Network TV Today: Chicks Rule

Does gender play a role in how someone programs a TV network? It’s a question I put to the network programmings heads on both sides of the border in a story that appears in today’s Toronto Star. You can jump to the full story here, or, hell, better yet, buy a newspaper.
The hook is that the programming bosses at all three national Canadian networks are women: Susanne Boyce, president, creative, content and channels, CTV, Barbara Williams, executive vice president, content, Canwest Broadcasting and Kirstine Layfield, executive director network programming, CBC.
Williams (right), in particular, seemed wary of the story (probably because the last time I spoke to her in person, I was taking pictures of her shoes). “Honestly Bill, I think it’s a bit of a silly question,” she told me this week, “because I think people are people and we’re all a collection of a lot of things.” She wondered why I was still asking the gender question in 2008.
“Tell that to Hillary Clinton,”said Boyce (left, with Sandra Oh at last year’s Crystal Awards), when I mentioned that some of her colleagues though the topic was a bit last century.
CBS’s Nancy Tellem–who has risen even higher in the corporate programming ranks as Nina Tassler’s boss–remembers what it was like when ABC named Jamie Tarses the first female head of programming among the U.S. networks in 1996. “It became a huge thing, there was all this controversy as to whether it was exploitive or whatever,” said Tellem. “Once she got it, the idea of me becoming [a programmer] was kind of a non-issue, and I really think now, at least here, the person who is promoted to that position, gender is truly irrelevant.”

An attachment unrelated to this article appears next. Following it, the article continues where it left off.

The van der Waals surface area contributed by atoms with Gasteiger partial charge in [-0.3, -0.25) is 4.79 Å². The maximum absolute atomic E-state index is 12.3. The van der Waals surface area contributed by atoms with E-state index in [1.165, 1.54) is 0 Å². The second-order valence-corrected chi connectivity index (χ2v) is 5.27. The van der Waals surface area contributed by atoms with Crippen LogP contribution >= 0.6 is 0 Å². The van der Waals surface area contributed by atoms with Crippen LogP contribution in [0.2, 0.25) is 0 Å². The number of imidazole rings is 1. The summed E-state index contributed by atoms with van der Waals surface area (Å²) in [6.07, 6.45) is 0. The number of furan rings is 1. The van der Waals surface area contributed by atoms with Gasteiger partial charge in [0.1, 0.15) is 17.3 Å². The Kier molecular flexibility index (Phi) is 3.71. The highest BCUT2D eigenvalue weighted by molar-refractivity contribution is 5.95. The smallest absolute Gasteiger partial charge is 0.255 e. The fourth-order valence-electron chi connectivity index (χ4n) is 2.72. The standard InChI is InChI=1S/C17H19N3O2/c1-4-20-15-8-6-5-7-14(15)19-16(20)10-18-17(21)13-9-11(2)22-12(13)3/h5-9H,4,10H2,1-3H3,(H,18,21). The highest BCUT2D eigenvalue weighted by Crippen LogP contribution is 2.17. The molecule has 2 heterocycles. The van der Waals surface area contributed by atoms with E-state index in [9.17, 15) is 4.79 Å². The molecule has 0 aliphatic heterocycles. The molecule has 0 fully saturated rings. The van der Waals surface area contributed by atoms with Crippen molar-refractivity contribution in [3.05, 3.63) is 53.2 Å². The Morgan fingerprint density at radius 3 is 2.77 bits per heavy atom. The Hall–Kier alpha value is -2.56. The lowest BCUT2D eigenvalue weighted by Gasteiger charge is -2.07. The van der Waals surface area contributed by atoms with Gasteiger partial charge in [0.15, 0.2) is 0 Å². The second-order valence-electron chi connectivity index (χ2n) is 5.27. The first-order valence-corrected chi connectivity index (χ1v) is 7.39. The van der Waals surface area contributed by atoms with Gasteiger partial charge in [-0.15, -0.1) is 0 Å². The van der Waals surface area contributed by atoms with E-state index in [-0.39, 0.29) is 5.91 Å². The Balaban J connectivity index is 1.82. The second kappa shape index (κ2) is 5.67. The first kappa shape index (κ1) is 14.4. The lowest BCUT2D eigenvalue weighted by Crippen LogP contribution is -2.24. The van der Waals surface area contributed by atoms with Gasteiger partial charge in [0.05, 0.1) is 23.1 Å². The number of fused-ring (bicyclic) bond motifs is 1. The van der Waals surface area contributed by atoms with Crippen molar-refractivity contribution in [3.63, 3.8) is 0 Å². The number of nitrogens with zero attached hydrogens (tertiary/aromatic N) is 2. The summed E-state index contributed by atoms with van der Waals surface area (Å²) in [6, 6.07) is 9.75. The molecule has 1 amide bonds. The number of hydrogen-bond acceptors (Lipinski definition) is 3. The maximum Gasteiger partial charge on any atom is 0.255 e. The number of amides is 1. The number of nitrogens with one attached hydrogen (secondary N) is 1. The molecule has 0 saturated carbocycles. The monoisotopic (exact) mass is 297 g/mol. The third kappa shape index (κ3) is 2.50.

Two of the executives I spoke with were cut from the Star story for space: Peter Ligouri, chairman, Fox Entertainment, felt it probably is an advantage, in some ways, to be a female programming chief. “More women watch TV than men,” he said. “I sit there and I start out watching TV I like and what I hope my wife will enjoy. And, frankly, I’m not going to stand here and say my wife does not have influence over my programming—she absolutely does. She has an influence on all my decisions! But I think you inevitably program what you like.”
Benjamin Silverman, co-chairman of NBC Entertainment and NBC Universal Television Studio, thinks picking shows is more about nuance than gender. “You have to understand your whole country in the case of the CBC or NBC. I don’t think gender plays any great advantage. I think just being intuitive does.”
Let’s give the last word to CBS CEO Les Moonves (right), who has handed off most of his programming chores but still tinkers with casting decisions on his network’s schedules. Moonves feels everybody has a masculine side and a feminine side. “When I look at [The New Adventures of Old Christine] or [Tassler] looks at Christine, we come from different perspectives because we’re different people but we both like it.”
ABC entertainment president Stephen McPherson says in today’s Star piece that, if you didn’t know him and had to guess who was picking ABC’s shows, you’d think it was a 35-year-old woman. Moonves says that’s B.S. “I really think Stephen MacPherson genuinely likes Desperate Housewives himself. It’s a great show.”

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